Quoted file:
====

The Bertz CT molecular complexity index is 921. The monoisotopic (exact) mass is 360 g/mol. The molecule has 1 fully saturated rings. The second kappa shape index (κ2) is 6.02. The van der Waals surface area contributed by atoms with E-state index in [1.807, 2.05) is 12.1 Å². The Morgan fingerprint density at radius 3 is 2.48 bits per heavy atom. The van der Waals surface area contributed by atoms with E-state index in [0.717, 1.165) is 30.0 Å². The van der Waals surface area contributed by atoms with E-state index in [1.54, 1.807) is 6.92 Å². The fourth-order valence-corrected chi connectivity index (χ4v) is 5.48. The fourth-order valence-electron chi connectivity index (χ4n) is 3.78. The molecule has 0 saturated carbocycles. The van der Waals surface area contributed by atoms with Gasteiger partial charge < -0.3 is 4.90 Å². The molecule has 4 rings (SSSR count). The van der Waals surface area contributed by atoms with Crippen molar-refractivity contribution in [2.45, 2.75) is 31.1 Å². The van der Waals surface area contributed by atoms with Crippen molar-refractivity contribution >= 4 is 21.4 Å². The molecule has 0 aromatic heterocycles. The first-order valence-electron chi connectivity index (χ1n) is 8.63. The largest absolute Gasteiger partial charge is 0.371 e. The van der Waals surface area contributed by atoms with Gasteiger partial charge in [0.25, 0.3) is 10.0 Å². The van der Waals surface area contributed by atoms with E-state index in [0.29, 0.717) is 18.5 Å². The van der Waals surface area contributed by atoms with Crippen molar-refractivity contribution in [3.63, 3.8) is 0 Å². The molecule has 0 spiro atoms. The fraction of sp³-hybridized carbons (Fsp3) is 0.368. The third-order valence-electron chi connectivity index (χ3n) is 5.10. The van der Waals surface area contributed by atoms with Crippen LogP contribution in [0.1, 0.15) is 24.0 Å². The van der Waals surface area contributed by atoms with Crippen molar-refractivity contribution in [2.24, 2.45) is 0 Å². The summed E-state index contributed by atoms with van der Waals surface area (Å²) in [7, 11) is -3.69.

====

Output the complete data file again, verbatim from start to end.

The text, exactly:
The Bertz CT molecular complexity index is 921. The monoisotopic (exact) mass is 360 g/mol. The molecule has 1 fully saturated rings. The second kappa shape index (κ2) is 6.02. The van der Waals surface area contributed by atoms with E-state index in [1.807, 2.05) is 12.1 Å². The Morgan fingerprint density at radius 3 is 2.48 bits per heavy atom. The van der Waals surface area contributed by atoms with E-state index in [0.717, 1.165) is 30.0 Å². The van der Waals surface area contributed by atoms with E-state index in [1.54, 1.807) is 6.92 Å². The fourth-order valence-corrected chi connectivity index (χ4v) is 5.48. The fourth-order valence-electron chi connectivity index (χ4n) is 3.78. The molecule has 0 saturated carbocycles. The van der Waals surface area contributed by atoms with Gasteiger partial charge < -0.3 is 4.90 Å². The molecule has 4 rings (SSSR count). The van der Waals surface area contributed by atoms with Crippen molar-refractivity contribution in [2.45, 2.75) is 31.1 Å². The van der Waals surface area contributed by atoms with Crippen molar-refractivity contribution >= 4 is 21.4 Å². The molecule has 0 aromatic heterocycles. The first-order valence-electron chi connectivity index (χ1n) is 8.63. The largest absolute Gasteiger partial charge is 0.371 e. The van der Waals surface area contributed by atoms with Gasteiger partial charge in [0.25, 0.3) is 10.0 Å². The van der Waals surface area contributed by atoms with E-state index in [0.29, 0.717) is 18.5 Å². The van der Waals surface area contributed by atoms with Crippen molar-refractivity contribution in [3.63, 3.8) is 0 Å². The molecule has 0 spiro atoms. The fraction of sp³-hybridized carbons (Fsp3) is 0.368. The third-order valence-electron chi connectivity index (χ3n) is 5.10. The van der Waals surface area contributed by atoms with Crippen LogP contribution in [0.1, 0.15) is 24.0 Å². The van der Waals surface area contributed by atoms with Crippen molar-refractivity contribution in [2.24, 2.45) is 0 Å². The summed E-state index contributed by atoms with van der Waals surface area (Å²) in [7, 11) is -3.69.